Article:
August 17, 2010

Embry-Riddle Icarus Team Launches Again With Test of Payload/Recovery System (Source: SPACErePORT)
Embry-Riddle Future Space Explorers and Developers Society (ERFSEDS) successfully launched and recovered their Icarus payload and recovery system test vehicle "Hyperion" on Aug. 14, with support of the Northeast Florida Association of Rocketry (NEFAR) at their Bunnell range. The rocket included a master flight controller, telemetry downlink, six axis Inertial Monitoring Unit (IMU), GPS receiver, launch control ground link, two ARTS2 flight computers, and a Rouse Tech "CD3" CO2 system and line cutter for dual parachute deployment.

Hyperion is ten feet in length, and has a lightweight carbon composite airframe and carbon-overlaid honeycomb fins, all fabricated by the student team. It was launched with a Loki M-1882 motor. A video of the flight is available here. (8/17)

Nelson Wants Tax Breaks for Commercial Space Industry (Source: MSNBC)
U.S. Sen. Bill Nelson, D-Fla., wants to create five business enterprise zones around the country, including one possibly at the Kennedy Space Center, where investors who put their money in commercial space ventures would get major tax breaks. Nelson plans to sponsor legislation that would give tax breaks worth 20 percent of their outlays to investors in private space-related businesses. The Commercial Space Jobs and Investment Act would help attract engineers and scientists to these enterprise zones and create jobs in a space industry facing uncertainty, Nelson said.

"What we're doing now is everything we can to ensure KSC's continued importance to our nation's space exploration effort, while also broadening the economic opportunities along our Space Coast," Nelson said in a statement. The U.S. space program is undergoing its biggest transformation in a generation with the last space shuttle flight scheduled for next year. Thousands of workers are expected to lose their jobs when the shuttle program ends. The Obama administration has pledged $40 million to Florida's Space Coast to help ease the transition. Another $60 million has been proposed for other regions around the nation affected by the end of the program. (8/17)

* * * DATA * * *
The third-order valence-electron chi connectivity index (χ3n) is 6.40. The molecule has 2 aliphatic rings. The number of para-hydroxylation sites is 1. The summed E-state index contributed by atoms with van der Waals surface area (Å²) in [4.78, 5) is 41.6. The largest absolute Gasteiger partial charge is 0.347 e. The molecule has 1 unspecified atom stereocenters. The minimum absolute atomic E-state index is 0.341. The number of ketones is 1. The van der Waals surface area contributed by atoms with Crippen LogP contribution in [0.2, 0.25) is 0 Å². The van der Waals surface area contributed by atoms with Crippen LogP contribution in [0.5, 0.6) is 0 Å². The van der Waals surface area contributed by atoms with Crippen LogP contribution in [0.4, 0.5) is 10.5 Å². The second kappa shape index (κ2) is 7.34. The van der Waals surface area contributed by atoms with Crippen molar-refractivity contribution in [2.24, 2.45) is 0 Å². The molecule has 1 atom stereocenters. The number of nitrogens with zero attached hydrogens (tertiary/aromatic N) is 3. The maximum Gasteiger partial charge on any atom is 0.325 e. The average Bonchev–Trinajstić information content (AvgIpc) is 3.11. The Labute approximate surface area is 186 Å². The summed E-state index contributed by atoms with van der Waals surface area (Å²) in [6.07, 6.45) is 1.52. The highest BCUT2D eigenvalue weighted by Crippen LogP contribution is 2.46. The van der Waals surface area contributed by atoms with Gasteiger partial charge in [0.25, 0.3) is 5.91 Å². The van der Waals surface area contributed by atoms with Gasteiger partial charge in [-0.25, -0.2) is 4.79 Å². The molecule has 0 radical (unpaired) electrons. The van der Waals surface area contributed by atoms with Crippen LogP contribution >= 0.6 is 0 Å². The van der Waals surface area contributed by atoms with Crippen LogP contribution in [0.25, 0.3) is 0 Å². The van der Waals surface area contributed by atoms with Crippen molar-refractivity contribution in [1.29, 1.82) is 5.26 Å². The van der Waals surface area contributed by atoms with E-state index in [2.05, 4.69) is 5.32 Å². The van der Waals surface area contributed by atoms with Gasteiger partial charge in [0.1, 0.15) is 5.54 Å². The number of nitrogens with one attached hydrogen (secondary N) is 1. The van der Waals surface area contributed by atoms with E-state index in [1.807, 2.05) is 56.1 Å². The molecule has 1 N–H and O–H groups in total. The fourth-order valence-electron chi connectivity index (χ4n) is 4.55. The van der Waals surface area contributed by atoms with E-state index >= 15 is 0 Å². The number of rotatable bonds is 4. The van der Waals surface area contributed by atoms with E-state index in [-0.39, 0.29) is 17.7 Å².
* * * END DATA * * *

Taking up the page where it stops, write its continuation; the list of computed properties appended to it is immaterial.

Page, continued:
Space Florida Board Discusses Projects and Priorities (Source: SPACErePORT)
Space Florida chief Frank DiBello on Tuesday presented a list of new projects and priorities for the agency, including three code-named projects that could have a major impact on Florida aerospace employment, a plan for sponsoring multiple high-profile aerospace conferences in the state, and plans for sponsoring university-oriented centers focused on micro-satellites, hybrid air vehicles, and International Space Station research.

Space Florida is looking to build a leadership role for the state in operating the International Space Station as a National Laboratory. They will continue efforts to expand launch operations at the Cape Canaveral Spaceport, including the potential use of LC-36 as a test site for launch system components (while concurrently serving as an active launch site).

The Space Florida board approved the following investments: up to $1M in financial support for a reusable launch vehicle company; up to 30% of the estimated $2.9 million cost for Starfighters Aerospace to procure multiple F-104 jet aircraft from Italy; and $2 million over three years to match the FAA's investment in research at a proposed Center of Excellence for Commercial Space Transportation (Embry-Riddle Aeronautical University has teamed with Space Florida to establish this Center at the Cape Canaveral Spaceport). (8/17)

National Center for Simulation Plans Space Modeling & Simulation Initiative (Source: SPACErePORT)